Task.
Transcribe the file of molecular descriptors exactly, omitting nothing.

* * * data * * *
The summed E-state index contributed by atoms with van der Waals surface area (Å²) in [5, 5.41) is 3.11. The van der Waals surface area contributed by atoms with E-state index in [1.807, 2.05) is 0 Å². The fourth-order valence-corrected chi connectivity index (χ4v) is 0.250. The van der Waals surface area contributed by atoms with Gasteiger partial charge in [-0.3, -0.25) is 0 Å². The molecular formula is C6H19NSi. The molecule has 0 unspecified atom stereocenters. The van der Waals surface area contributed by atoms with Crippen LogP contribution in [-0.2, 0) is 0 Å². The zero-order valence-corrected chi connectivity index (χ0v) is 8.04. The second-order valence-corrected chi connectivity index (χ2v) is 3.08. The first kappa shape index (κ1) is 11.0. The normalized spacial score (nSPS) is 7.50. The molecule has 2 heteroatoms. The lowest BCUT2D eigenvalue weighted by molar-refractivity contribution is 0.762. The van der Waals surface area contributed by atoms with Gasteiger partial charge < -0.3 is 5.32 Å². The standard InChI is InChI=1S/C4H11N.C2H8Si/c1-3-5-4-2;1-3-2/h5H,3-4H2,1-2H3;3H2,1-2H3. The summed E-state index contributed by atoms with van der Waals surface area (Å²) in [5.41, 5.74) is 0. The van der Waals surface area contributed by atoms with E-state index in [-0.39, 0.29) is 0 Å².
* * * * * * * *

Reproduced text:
The summed E-state index contributed by atoms with van der Waals surface area (Å²) in [5, 5.41) is 3.11. The van der Waals surface area contributed by atoms with E-state index in [1.807, 2.05) is 0 Å². The fourth-order valence-corrected chi connectivity index (χ4v) is 0.250. The van der Waals surface area contributed by atoms with Gasteiger partial charge in [-0.3, -0.25) is 0 Å². The molecular formula is C6H19NSi. The molecule has 0 unspecified atom stereocenters. The van der Waals surface area contributed by atoms with Crippen LogP contribution in [-0.2, 0) is 0 Å². The zero-order valence-corrected chi connectivity index (χ0v) is 8.04. The second-order valence-corrected chi connectivity index (χ2v) is 3.08. The first kappa shape index (κ1) is 11.0. The normalized spacial score (nSPS) is 7.50. The molecule has 2 heteroatoms. The lowest BCUT2D eigenvalue weighted by molar-refractivity contribution is 0.762. The van der Waals surface area contributed by atoms with Gasteiger partial charge < -0.3 is 5.32 Å². The standard InChI is InChI=1S/C4H11N.C2H8Si/c1-3-5-4-2;1-3-2/h5H,3-4H2,1-2H3;3H2,1-2H3. The summed E-state index contributed by atoms with van der Waals surface area (Å²) in [5.41, 5.74) is 0. The van der Waals surface area contributed by atoms with E-state index in [-0.39, 0.29) is 0 Å².